For now, I'm trying not to think about it all too much - as a good friend said, the details are just details, the only thing that really matters is what God has in mind and what He is going to do. God has Isaiah in His hands; He has this under control and He knows what He's doing. I also know God has more plans for this little guy in this life. Isaiah isn't suffering, and he is (for the most part) very healthy.

Isaiah is eating well . . . steroids can do amazing things! He has even gained 5 pounds back that he had lost! He doesn't look as much like a skeleton anymore. =0) He even has some chub in his cheeks, again! =0) He also seems to have an endless supply of energy - along with a smile, twinkle in his eyes, and a giggle added to it! He does have periods of crankiness, and when he is cranky, he is almost impossible . . . but the smiles make up for all of it. I can't tell you how many times I've heard someone say, "he looks so healthy." Even his local allergist loves to say that. Thankfully, he does. In fact, he looks so good that you wouldn't even think he has masto or these allergies that are worsened by the masto. God has done an amazing thing with Isaiah - he shouldn't look this healthy.

This scripture showed up in my e-mail a couple of days before our trip to All Children's: "Be joyful in hope, patient in affliction, faithful in prayer" (Romans 12.12). There is peace and joy in the hope He gives . . . as much as I want to fix Isaiah's health, I know there is nothing I can do except be patient . . . and I'm not giving up on praying for Isaiah's healing. Thank God He is God and knows what He's doing! =0) God's plan and His way of doing things is much better than anything I could ever want or do. We can walk this road kicking and screaming at the top of our lungs, or we could walk with peace, hope, joy, and patience and learn something along the way. Honestly, I find something else to be thankful for every day I get to spend with Isaiah. Every day he is healthy is because of God . . . every day Isaiah lives, I live, you live is because of God. I'm so glad He holds the future. I can't help but be grateful that God has this under His control.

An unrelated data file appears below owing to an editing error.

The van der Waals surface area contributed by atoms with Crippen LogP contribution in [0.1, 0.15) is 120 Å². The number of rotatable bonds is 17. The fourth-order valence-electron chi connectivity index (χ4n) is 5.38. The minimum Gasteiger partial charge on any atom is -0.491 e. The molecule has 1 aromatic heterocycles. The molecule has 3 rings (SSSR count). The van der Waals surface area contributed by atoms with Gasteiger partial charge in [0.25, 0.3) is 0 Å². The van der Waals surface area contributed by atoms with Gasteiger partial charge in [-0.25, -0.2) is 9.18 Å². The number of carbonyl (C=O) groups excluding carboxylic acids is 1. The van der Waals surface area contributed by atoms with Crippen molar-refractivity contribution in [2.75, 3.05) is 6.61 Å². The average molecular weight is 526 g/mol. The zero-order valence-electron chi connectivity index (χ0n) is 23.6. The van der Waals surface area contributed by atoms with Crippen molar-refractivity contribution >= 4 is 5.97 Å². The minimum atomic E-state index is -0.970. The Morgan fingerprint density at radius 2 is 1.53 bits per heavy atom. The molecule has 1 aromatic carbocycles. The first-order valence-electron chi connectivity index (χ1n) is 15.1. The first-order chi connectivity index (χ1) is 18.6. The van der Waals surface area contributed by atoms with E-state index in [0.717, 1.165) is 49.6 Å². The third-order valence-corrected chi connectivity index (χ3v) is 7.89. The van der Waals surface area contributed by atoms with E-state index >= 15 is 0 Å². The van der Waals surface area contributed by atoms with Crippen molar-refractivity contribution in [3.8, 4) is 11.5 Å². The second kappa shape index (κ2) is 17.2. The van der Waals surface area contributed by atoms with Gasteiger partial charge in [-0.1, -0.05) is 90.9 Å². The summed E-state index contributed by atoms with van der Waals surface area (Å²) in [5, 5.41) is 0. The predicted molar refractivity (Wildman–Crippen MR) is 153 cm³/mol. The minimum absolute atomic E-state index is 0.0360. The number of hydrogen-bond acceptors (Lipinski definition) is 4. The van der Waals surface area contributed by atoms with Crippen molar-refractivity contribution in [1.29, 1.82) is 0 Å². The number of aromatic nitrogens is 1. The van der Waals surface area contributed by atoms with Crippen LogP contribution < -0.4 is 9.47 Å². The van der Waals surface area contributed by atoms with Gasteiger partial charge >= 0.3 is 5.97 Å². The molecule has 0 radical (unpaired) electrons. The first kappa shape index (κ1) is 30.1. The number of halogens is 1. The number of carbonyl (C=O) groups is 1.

Isaiah 58.8-9a: "Then your light will break forth like the dawn, and your healing will quickly appear; then your righteousness will go before you, and the glory of the LORD will be your rear guard. Then you will call, and the LORD will answer; you will cry for help, and He will say: Here am I."

Ephesians 3.20: Now to Him Who, by (in consequence of) the (action of His) power that is at work within us, is able to (carry out His purpose and) do superabundantly, far over and above all that we (dare dare) ask or imagine (infinitely beyond our highest prayers, desires, thoughts, hopes, or dreams).

Romans 8.37: Yet amid all these things we are more than conquerors and gain a surpassing victory through Him Who loved us.

Romans 12.12: "Be joyful in hope; patient in affliction; faithful in prayer."